In 1972, after Maini left Federal Hill House, he reached out to the National Center for Urban Ethnic Affairs. Upon receiving funding, Maini formed the National Organization of Italian Americans. His plan was to use the funds from NCUEA to fund independent projects that would be able to address the concerns he saw and specify actions.9
At the end of 1972, the National Organization of Italian Americans sought to provide social services, promote economic development through job training and referral services, develop low and middle income housing, preserving Italian American heritage, and to communicate with other ethnic groups to combat discriminatory practices.10 These goals mostly acted as words until the hiring of Dave Beckwith in 1973 who modeled and organized more concentrated spaces under the National Organization’s received funds - the block clubs.
Organizing Block Clubs
In response to urban renewal, individuals were incapable to take direct action against the destruction and lack of consideration affecting Federal Hill. Beckwith’s knowledge he brought from his work with another Providence agency - People Acting through Community Effort - suggested the idea of banding specific sections of Federal Hill together.
A block club, or simply a community uniting of a specific street or area, helped specify the problems affecting smaller areas. Although the problems each Federal Hill block club faced were similar - absentee landlords, abandoned property, crime, and lack of or deteriorating public space, by separating these issues the particular components affecting each area could be addressed.11 The three earliest accomplishments of these actions set a standard for resolutions to come: New Homes for Federal Hill, New Bridgham School, and demolition of the Bradford Street bathhouse.
New Homes for Federal Hill was a plan by the National Organization of Italian Americans and block clubs to establish new property for family housing on the Hill and the destruction of the properties that the Providence Redevelopment Agency condemned but would not demolish.12 This left these buildings empty and as fire-hazards. In order to revitalize the neighborhood, adequate housing had to be made available. Organizing alongside the entire community, funding was secured from collective notions and governmental aid. The first home sold was in 1975 at a loss. The fight for gaining funding for future housing developments also came with terse relationships with the banks who were unwilling to back housing developments beyond single-family dwellings, and loan money the state had required not being given to the banks of the area, nor members of the neighborhoods.13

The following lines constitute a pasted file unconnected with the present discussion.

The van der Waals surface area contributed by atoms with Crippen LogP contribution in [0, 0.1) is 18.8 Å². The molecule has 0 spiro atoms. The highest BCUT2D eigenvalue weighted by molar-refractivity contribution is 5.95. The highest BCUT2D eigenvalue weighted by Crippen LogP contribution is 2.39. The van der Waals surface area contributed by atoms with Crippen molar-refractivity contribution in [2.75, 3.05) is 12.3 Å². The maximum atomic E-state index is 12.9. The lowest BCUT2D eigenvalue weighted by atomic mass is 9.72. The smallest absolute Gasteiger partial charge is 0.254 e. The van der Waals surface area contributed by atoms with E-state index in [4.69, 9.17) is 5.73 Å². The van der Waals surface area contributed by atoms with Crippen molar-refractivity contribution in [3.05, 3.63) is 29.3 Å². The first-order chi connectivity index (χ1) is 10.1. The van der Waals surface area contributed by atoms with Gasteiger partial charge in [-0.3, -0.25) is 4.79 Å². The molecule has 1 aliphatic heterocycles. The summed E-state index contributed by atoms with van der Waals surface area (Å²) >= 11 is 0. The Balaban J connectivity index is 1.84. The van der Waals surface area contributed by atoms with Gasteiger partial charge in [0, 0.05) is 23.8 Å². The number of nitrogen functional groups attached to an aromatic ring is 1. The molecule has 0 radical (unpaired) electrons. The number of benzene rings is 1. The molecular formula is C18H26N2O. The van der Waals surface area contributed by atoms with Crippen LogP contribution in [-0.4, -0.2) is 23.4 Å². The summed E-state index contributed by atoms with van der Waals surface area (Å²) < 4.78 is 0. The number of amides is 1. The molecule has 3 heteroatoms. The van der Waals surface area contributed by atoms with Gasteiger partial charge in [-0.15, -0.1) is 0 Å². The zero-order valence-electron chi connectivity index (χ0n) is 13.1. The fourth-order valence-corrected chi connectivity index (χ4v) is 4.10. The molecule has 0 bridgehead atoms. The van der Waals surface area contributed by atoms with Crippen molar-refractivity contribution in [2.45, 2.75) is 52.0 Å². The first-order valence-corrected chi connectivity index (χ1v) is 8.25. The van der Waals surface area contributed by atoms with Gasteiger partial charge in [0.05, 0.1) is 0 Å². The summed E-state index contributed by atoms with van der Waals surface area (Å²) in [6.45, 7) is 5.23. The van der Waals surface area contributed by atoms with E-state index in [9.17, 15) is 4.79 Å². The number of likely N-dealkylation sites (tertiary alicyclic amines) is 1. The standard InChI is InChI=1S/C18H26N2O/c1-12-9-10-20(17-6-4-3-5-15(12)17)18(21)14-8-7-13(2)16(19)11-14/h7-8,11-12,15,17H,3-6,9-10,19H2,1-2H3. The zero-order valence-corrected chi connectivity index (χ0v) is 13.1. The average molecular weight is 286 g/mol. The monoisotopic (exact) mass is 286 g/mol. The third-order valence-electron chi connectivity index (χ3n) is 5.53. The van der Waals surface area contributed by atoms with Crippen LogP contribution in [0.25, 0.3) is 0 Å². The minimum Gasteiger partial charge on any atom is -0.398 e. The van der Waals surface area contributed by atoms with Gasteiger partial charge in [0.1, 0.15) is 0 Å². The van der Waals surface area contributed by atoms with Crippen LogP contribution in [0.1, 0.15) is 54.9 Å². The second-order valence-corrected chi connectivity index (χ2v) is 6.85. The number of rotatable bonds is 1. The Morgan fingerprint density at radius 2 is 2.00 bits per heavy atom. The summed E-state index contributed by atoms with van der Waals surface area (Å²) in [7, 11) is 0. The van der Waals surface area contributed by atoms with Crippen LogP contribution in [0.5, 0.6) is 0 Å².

Federal Hill Parents for a New Bridgham addressed the issue of Bridgham Street School. The city of Providence had received a $7.5 million bond to renovate schools in the area. Bridgham Street School was deemed the last of three to gain aid by Mayor Doorley and a committee assigned.14 Upon learning this news, the Parent Teacher Associations alongside National Organization of Italian Americans leaders, put press and parental presence on City Hall, the committee and Doorley to address Bridgham Street first. Where Asa Messer Elementary School is today, the parents pressured both finding the space for Bridgham to exist on the plot of land, and securing contractors and architects to prove the validity of its space.15 Political action and pressure such as stating “Don’t play with our children’s future” forced the committee to oblige Federal Hill Parents for a New Bridgham’s requests. Ground was broken on June 19, 1974.16
The demolition of the Bradford Street bathhouse was organized by Bradford Area Neighbors - one of the smallest but most tight-knit block clubs. In Federal Hill’s past, before access to running water was a given within houses, the bathhouse had served the neighborhood not only as a resource but as a space of community interaction. In 1974 however, the bathhouse was only home to rats.17 This space was not only heightening the unsanitary status of Federal Hill, but also was at the opposing end of the neighborhood from Holy Ghost, and closest to where downtown Providence was trying to thrive. Pressures were put on and promises made by city officials, but it wasn’t until January 1975 when $34.8 thousand would be dedicated to the demolition.18